"We want them to see what the latest technology is that can make their life a little easier," he continues. "But we also want them to meet people that may provide services they haven't used in the past, so they can ask questions to vendors, see products demonstrated, and leave a little more attuned to what's offered and what might help."

"The most important thing we want people to take with them from the shows is the awareness of what services are available," says Michaels. "We want them to know who these vendors are, how to get in touch with them and, most importantly, what these people can do for their business."

Forging strong relationships No matter what personnel side of the coin attendees come from - marketing, operations or other management - General Growth has one thing in mind for everyone.

"We want people to see the latest services available, because not every mall is brand new," says Levenberg. "The show provides the opportunity for the field, and obviously corporate and regionals, to meet with all of these vendors, the manufacturers and distributors, and it generally improves relationships."

Getting vendors and management together ultimately helps make both stronger and better at their individual businesses.

"The shows give our people in the field a very quick one-stop shop in which to see all the latest to improve the shopping experience for consumers," says Levenberg. "It also provides the opportunity to improve the properties from the retailer perspective.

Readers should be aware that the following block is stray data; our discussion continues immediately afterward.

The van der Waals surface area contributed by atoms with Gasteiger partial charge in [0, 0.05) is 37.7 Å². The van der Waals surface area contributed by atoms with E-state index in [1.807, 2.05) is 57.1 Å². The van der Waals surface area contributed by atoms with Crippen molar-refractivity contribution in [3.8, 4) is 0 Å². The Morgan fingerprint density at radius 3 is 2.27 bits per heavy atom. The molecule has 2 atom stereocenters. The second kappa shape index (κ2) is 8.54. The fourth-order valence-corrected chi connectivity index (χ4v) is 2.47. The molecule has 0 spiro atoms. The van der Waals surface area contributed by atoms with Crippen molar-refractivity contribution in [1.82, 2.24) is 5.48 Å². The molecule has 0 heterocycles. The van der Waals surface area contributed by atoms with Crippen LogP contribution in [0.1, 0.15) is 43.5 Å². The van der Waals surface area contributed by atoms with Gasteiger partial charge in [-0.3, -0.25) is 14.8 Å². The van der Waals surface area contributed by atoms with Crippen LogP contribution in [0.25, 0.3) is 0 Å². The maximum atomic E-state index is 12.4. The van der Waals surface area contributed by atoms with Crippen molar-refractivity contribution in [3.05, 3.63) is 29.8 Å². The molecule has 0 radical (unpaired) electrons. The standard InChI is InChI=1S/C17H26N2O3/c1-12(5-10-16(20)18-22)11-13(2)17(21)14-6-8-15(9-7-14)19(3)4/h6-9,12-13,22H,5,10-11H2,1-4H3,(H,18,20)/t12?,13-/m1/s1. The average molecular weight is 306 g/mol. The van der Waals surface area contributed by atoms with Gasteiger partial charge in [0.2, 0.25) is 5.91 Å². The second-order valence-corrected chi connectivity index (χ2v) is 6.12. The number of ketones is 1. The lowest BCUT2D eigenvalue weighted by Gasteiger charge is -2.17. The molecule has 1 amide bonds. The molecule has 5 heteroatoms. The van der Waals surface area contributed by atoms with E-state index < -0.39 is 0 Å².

"The vendors also understand better when they're hearing comments and feedback from the field," he adds. "They can even come up with new products and services based on those meetings."

Buse concurs. "These shows generate ideas for new products because the end-user can talk directly to the manufacturer, the vendor, and can say, `I like your products, but I've got this particular issue.' Then sometimes the vendor can create a new product or idea based upon those conversations."

How does G Source compare to other industry tradeshows, say, ICSC's product show, for example? G Source includes a mix of companies that provide many of the operational needs for shopping centers, as well as many of the marketing needs for a company once a shopping center is in place.

"Our show is not targeted to a specific category," explains Wally Brewster, Chicago, vice president of corporate communications for General Growth Properties Inc. "ICSC in May, in Las Vegas, is a mix, but it's more focused on new vendors who're trying to bring new products into the industry. We have a large group - the largest, I believe - that currently supplies shopping centers.

"These vendors understand how we work, and we think they're the best in their categories," he continues. "It's really the best combination to be able to approach the director of purchasing or the senior vice presidents and executive staff and go in and find the vendors that will provide everything they need for their existing retail store or development."

Moving into the future While the original show was held in conjunction with the operations side of the business, General Growth has strategically broadened the show's reach.

Since the mid-1990s, General Growth Properties Inc. has gradually opened up the show to include more and more attendees from various disciplines within shopping center management, with the 2000 show charting new territory. That new territory included an additional 600 professionals who hadn't previously attended the show.

"Last year was the first year we expanded the show and opened it up to the general managers and assistant general managers, marketing directors and assistant marketing directors, along with other corporate staff members that hadn't originally attended our operations conference," says Brewster.